I don’t believe you with regards to MQA, but if you think you can you are interpreting expectation bias.
That’s not true and it’s a popular (and old) misconception about digital audio
Nyquist theorem says that in a bandwidth limited system, an analog waveform can be completely and wholly reconstructed by a sampling rate of 2x the upper limit.
E.g. if your waveform is 20Hz-20kHz, then a 44.1kHz sampling rate is enough to exactly represent it (actually up to 22.5kHz).
That’s why very high sampling frequencies are so daft. They account for insane bandwidth boundaries when there is no recording technology, nor listener able to hear these 30, 40+ kHz frequencies.
There is also a cogent argument that high sampling freqs are actually detrimental because the spec of consumer audio has very poor intermodulation distortion performance at vhf, which can spill back into the audible range.
I have seen the photos with my own eyes from several tests, and it is true. Nyquist’s Theorem has not been proven, and I have read much over the years that highly suggest that is is incorrect. And, I have done extensive listening to various files from the same master ranging from 44.1/16 Redbook, all the way up to DSD 256, and I can tell the differences. The higher the rate, the more snap the music has when there should be snap, and more noticeable resolution.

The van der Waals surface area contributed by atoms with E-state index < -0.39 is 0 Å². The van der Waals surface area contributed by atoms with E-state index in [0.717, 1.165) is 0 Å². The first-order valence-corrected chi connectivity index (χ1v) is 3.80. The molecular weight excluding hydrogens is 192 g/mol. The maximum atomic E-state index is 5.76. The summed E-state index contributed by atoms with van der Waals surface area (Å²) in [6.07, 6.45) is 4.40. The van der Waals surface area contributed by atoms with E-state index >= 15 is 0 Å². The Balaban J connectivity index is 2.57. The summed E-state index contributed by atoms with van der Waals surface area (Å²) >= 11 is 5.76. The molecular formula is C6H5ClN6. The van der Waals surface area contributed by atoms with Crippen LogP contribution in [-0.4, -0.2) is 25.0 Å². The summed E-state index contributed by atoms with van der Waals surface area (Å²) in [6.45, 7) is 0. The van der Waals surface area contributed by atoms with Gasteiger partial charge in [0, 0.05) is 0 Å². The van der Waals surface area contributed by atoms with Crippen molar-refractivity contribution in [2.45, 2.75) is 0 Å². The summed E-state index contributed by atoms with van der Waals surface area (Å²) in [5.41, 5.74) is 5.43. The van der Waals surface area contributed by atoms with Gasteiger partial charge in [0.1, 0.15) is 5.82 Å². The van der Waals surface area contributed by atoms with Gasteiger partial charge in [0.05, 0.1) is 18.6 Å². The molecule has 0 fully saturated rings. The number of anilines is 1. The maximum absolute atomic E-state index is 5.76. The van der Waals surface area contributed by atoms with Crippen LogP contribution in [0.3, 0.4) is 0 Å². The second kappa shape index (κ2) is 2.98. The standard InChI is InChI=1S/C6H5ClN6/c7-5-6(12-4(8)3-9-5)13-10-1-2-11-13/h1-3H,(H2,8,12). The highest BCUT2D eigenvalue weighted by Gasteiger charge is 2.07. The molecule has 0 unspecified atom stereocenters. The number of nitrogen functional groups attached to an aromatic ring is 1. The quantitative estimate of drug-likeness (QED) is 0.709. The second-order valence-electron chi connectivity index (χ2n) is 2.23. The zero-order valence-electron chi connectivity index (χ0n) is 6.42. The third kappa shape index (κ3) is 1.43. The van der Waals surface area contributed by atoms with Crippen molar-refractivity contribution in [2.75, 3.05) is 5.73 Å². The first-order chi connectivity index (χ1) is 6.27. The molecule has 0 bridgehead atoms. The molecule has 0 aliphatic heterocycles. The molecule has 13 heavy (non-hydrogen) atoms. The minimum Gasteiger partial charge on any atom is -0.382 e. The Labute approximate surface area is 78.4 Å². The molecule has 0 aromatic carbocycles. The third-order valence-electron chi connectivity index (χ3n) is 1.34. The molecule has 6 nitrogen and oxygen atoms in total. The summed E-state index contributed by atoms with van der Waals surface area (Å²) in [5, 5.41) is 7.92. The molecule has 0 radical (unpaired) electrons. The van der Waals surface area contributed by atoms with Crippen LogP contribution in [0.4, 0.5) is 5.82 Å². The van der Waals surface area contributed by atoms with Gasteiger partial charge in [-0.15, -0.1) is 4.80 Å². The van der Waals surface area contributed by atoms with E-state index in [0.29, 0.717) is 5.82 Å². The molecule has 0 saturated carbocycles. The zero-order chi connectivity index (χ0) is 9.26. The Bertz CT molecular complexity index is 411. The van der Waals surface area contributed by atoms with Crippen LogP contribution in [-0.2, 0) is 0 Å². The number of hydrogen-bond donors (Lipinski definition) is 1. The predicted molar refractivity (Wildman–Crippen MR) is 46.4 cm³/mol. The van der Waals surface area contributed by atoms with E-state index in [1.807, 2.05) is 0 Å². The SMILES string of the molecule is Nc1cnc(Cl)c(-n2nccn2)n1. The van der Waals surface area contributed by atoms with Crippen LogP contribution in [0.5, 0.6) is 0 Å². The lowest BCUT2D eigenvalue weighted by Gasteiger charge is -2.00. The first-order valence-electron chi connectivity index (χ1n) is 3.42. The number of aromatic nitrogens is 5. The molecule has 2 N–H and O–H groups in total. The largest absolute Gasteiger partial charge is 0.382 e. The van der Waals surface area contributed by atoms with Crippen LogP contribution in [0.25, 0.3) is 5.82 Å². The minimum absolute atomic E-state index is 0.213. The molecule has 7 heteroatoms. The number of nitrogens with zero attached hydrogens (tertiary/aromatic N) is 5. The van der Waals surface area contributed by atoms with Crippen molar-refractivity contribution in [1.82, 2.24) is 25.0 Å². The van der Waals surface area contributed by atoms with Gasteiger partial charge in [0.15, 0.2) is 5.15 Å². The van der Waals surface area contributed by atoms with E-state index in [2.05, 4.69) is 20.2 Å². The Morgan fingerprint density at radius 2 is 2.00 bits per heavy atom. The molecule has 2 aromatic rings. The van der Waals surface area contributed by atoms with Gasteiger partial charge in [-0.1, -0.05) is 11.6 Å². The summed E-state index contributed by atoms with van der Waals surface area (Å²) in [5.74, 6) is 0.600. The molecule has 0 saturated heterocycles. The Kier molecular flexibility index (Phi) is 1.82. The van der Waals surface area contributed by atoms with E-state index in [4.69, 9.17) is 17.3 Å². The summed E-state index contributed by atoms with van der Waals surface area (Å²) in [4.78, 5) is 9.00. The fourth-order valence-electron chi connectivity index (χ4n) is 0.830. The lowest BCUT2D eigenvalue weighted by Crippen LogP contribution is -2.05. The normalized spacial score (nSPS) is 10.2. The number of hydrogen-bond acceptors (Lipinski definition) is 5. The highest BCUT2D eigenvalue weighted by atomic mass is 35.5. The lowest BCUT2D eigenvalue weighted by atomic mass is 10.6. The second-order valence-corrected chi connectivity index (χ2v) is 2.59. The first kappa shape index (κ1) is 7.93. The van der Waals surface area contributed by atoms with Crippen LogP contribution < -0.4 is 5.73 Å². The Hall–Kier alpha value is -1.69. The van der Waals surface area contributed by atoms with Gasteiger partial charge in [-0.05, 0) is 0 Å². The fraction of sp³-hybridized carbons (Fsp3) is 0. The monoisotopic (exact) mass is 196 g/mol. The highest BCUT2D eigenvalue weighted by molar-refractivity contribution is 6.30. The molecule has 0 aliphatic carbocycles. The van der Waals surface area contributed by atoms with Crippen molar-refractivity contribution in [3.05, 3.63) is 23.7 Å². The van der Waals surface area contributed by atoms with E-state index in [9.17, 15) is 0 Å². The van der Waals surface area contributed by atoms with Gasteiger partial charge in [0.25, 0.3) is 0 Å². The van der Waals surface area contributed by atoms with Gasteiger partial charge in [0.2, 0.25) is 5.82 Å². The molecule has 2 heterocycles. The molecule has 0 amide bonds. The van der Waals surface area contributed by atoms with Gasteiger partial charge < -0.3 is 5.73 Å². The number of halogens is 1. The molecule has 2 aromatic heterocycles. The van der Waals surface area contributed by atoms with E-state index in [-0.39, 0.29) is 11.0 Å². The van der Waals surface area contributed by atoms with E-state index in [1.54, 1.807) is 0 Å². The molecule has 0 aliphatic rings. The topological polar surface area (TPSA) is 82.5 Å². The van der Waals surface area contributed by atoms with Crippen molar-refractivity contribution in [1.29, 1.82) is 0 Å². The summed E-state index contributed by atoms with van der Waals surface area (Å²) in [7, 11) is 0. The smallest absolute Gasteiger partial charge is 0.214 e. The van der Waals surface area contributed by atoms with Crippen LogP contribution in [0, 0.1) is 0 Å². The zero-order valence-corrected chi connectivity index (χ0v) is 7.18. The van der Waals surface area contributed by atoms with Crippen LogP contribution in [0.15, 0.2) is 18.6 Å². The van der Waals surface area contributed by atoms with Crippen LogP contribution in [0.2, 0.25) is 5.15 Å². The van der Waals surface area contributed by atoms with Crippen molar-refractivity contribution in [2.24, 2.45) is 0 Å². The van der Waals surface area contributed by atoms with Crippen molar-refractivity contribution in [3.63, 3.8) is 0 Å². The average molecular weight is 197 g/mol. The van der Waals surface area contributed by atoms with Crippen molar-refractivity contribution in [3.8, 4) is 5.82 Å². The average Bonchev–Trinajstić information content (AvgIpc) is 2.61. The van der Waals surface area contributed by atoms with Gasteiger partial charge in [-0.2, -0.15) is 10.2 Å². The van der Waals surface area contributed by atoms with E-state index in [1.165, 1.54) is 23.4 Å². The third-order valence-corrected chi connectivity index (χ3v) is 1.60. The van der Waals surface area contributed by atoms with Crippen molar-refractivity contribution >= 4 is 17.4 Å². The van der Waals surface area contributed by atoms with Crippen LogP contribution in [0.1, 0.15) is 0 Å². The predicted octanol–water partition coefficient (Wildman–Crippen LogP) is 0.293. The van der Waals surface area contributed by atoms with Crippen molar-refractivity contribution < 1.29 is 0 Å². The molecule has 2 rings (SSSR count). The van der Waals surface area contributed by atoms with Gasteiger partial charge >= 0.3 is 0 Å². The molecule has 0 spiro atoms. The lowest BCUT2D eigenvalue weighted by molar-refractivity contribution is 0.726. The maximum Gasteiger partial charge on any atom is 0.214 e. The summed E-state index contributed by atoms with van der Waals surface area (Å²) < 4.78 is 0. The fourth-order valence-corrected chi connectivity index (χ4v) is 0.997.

It’s a mathematically correct theorem. It’s like saying you don’t believe Pythagorus’ Theorem because you’ve seen it with your own eyes. i.e. utterly f***ing ridiculous.
That’s very interesting, because the entire world’s global fibre optic communication system, amongst other things, depends on it being true. Where is the source for this literature, on a faked moon landings conspiracy website?